A Semiconductor Gas System of Healthcare for Liver Disease Detection Using Ultrathin InN-Based Sensor

Tuesday, 26 May 2015: 15:40
Conference Room 4G (Hilton Chicago)
K. W. A. Kao (National Tsing Hua University, taiwan), C. J. Cheng (National Tsing Hua University), S. Gwo (Department of Physics, NTHU, Taiwan), and J. A. Yeh (National Tsing Hua University, Taiwan)
The gas sensor based on platinum-catalyzed ultrathin indium nitride (Pt-InN) was used to detect liver disease by sub-ppm ammonia (NH3) concentration variation in an ambient environment simulating exhaled human breath. Because the InN with strong surface electron accumulation extensively enhanced sensitivity, the NH3 gas sensor minimum detection limit is 0.2 ppm. Meanwhile, the sensor enables to distinguish slight deviation in NH3 concentration between 0.2 and 0.8 ppm that brings simple diagnosis of liver disease for portable and homecare clinical applications.

Liver cancer is first of the top ten causes of death in Asia. Abnormal concentrations of the breath volatile organic compounds (VOCs) are reported to correlate with unhealthy/injurious body/organ conditions; for instance, ammonia (NH3) gas for renal and liver disease. Therefore, the detection of ammonia concentration in exhaled breath more important. In this study, an indium nitride (InN) gas sensor of 10 nm in thickness has achieved detection limit of 0.2 ppm ammonia. The sensor has a size of 1 mm by 2.5 mm, while its sensing area is 0.25 mm by 2 mm and deposited with a 10 nm thick Pt film on the sensing window to investigate the effect of catalyst on ammonia gas detection, shown in Fig 1.

The ultrathin InN epilayer extensively enhances sensing sensitivity due to its strong electron accumulation on roughly 5–10 nm deep layers from the surface. Sensitivity is expected to be much better due to the natural electronic characteristics of as-grown InN films, including a narrow band gap, excellent electron transport characteristics (mobility > 1,000 cm2·V·s), a background high electron density (typically in excess of 1 × 1018 cm-3), and the unusual phenomenon of strong surface electron (charge) accumulation (1.57 × 1013 cm-2) for the InN films grown on AlN film on a buffer layer .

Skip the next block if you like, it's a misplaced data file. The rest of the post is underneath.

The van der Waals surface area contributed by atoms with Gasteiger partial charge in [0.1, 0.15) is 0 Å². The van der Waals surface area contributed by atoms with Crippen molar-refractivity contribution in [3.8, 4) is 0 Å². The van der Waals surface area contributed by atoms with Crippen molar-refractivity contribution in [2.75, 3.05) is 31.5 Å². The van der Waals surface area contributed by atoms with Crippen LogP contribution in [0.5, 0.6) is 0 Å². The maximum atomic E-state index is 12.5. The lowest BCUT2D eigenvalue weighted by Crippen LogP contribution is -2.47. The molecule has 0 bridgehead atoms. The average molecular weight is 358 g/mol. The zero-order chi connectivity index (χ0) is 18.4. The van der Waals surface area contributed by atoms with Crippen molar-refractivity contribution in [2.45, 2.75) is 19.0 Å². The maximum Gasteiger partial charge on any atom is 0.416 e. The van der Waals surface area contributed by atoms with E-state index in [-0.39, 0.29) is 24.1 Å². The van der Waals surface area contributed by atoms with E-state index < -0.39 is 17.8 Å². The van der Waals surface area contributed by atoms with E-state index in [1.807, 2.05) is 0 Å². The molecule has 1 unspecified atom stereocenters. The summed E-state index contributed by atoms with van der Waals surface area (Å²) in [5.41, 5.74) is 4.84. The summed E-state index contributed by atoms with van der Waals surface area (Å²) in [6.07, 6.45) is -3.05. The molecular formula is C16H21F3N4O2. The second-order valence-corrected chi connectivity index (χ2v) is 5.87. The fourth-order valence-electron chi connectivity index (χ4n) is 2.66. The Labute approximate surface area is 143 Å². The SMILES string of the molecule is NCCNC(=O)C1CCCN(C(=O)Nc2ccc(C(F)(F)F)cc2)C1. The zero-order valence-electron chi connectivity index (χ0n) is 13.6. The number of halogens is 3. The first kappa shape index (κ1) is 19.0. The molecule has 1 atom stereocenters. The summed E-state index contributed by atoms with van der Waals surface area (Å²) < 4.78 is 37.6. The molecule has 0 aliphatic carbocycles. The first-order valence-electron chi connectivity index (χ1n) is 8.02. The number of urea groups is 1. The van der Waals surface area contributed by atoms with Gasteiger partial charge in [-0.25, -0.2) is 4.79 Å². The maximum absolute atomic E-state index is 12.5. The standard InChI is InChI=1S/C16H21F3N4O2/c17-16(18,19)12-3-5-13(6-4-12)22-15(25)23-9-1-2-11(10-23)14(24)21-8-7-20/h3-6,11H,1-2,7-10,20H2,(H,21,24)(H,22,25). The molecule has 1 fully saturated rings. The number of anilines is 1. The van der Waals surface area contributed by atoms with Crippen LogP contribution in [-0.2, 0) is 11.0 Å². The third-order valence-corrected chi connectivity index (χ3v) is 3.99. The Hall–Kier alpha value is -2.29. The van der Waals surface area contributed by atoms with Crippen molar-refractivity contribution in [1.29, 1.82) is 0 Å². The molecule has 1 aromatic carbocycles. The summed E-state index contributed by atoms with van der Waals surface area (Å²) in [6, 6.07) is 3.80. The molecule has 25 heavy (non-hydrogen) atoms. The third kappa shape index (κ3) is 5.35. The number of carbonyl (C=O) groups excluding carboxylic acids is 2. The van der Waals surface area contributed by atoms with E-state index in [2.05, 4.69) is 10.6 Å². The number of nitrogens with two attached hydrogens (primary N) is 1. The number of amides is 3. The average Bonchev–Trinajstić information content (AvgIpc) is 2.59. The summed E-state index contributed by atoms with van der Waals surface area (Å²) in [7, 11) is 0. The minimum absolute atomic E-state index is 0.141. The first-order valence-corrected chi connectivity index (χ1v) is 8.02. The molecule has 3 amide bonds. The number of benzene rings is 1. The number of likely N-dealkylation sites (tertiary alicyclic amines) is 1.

We proposing the miniaturized prototype, and packaging the ammonia gas sensor system (Including: Pt-InN sensor chip, heater, K-type thermocouple) on the 8 pin dual in-line package (DIP) for the portable human breath liver disease physiological detection application, shown in Fig 2.

The current variation (DI) of a Pt-InN ammonia sensor under exposure to various ammonia concentrations from 0.2 ppm to 0.8 ppm in synthetic air at 200 °C is depicted in Fig 3. The experiments were repeatedly performed while the ammonia gas was turned on for 5 minute and off (i.e., in pure synthetic air) for another 5 minute at various ammonia concentrations. The current went up as ammonia concentration increased; such current increment was induced by the reduction of pre-adsorbed oxygen atoms. When ammonia molecules are introduced to the sensing system, the hydrogen atoms on dissociated ammonia molecules react with pre-adsorbed oxygen atoms, reducing the effects of surface depletion. Platinum as catalyst can increase output current signals as well as reduce response in comparison with Pt-InN, indicating that such an ammonia concentration can be analyzed in air. The dynamic responses of the Pt-InN sensor indeed demonstrate the great ability to sense ammonia gas at the sub-ppm level, and promising device for the realization of non-invasive ammonia sensing to detect ammonia in exhaled breath as a marker for liver disease.